A warm welcome by Princess Sveva

List of Artwork

The Pio Pavilion is dedicated to Princess Donna Sveva Colonna (1910-1999), who married in 1932 the Spanish Prince Don Alfonso Pio Falcò (1903-1967). Donna Sveva was the first of the two children of Princess Donna Isabelle Colonna Sursock, and therefore sister of Prince Don Aspreno Colonna, father of the current Princes. Donna Sveva had no children; she’s portrayed, at the age of 25, in the great painting by the famous Spanish artist Ignacio Zuloaga (1870-1945) together with her dog Whisky in front of her husband’s villa in Imbersago (Lecco), Villa Mombello, and is also represented in a bronze bust by Antonio Berti (1904-1990). The six large seventeenth-century tapestries (French manufacture of Gobelins, XVIIth century) represent some moments of the life of Alexander the Great (4th century BC) and come from the collection of Philip III Colonna (XVIIIth century).The bust of Pope Benedict XIV (1740-1758) – Prospero Lambertini (1675-1758), – comes from the Pio collection as well as the portrait and busts of Donna Sveva and of the spanish King Philip IV (1605-1665).

The rooms that now make up the Pio Pavilion were part of the cardinal’s apartment, once inhabited by three Colonna cardinals: Ascanio (16th century), Girolamo I (17th century) and Girolamo II (18th century).


The Cornucopia Hall and the following Room of the Baldachin have ceilings decorated in the late 16th century (1588-1592) as part of the vast decorative campaign promoted by Cardinal Ascanio Colonna (1560-1608).

Both rooms were subsequently restored in the mid-seventeenth century by Cardinal Girolamo I Colonna (1604-1666). The door frames bearing the inscriptions HIERONYMUS CARDINALIS COLUMNA DUX ET PRINCEPS, the floral decorations painted in the lunettes that run at the base of the vaults and the restoration of the sixteenth-century paintings date back to this period.

The ceiling has an extremely rich decoration on a gold background in bright colors that develops around the large Colonna coat of arms depicted in the center surrounded by the collar of the Order of the Golden Fleece, the Turkish banners and flags with the insignia of Pope Pius V (pontificate 1566-1572) and the Spanish Kingdom of Castile and León, references to the victorious battle of Lepanto (1571).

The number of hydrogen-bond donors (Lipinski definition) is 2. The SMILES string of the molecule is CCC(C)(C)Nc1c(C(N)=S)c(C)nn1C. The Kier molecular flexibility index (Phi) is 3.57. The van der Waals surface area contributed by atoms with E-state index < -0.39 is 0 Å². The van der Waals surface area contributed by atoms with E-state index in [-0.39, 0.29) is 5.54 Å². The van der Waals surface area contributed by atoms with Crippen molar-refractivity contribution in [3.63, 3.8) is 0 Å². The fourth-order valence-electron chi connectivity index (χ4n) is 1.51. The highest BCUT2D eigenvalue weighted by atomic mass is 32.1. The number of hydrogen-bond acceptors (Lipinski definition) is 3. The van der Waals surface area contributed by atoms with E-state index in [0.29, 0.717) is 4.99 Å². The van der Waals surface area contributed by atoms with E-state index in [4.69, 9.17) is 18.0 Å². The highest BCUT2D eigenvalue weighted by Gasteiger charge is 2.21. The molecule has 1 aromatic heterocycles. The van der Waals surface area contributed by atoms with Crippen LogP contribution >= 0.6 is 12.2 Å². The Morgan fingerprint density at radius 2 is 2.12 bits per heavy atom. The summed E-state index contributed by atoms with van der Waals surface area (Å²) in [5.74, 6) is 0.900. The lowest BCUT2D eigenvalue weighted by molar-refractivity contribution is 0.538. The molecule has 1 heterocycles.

The frescoes recall the cultural and ecclesiastical role of Cardinal Ascanio Colonna through allegorical figures of Virtue and the emblems of episcopal, cardinal and papal power supported by winged figures and putti. Stories from the Old Testament are represented in the four ovals surrounding the coat of arms: The Creation of Adam, the Creation of Eve, the Original Sin, the Expulsion of the Progenitors from Paradise.

The decoration of the walls with tapestries and painted fabric panels dates back to a renovation campaign entrusted by Cardinal Girolamo II (1708-1763) to architect Paolo Posi in the mid- eighteenth century (1756-1763).

The four French tapestries manufactured by the Gobelins, were woven in Paris in the 17th century on the basis of a famous cycle of paintings made for the French king Louis XIV by Charles Le Brun (1619-1690), superintendent of the French royal manufactures. Purchased by Lorenzo Onofrio Colonna (1637-1689) for 982 shields, they represent the Stories of Alexander the Great and recall significant episodes of the campaigns of the Macedonian ruler in Asia (clockwise from the wall in front of the windows):

  • The battle of Grànico: (334 C.), first clash between Alexander and the Persian army in Asia Minor (today’s Turkey).
  • The family of Darius pays homage to Alexander the Great after the battle of Isso (333 C.).
  • The battle at the Idaspe river (326 C.), the last great battle of Alexander fought against the Indian king Poro in the Punjab region (today’s Pakistan).
  • The defeat of the Indian king Poro (326 C.).

To complete the decoration of the walls, the brothers Stefano and Giuseppe Pozzi (18th century) created for the spaces without tapestries seven panels depicting putti and war trophies painted with vegetable pigments called grass juices, which allowed to obtain an effect similar to that of real tapestries thus creating a unitary whole.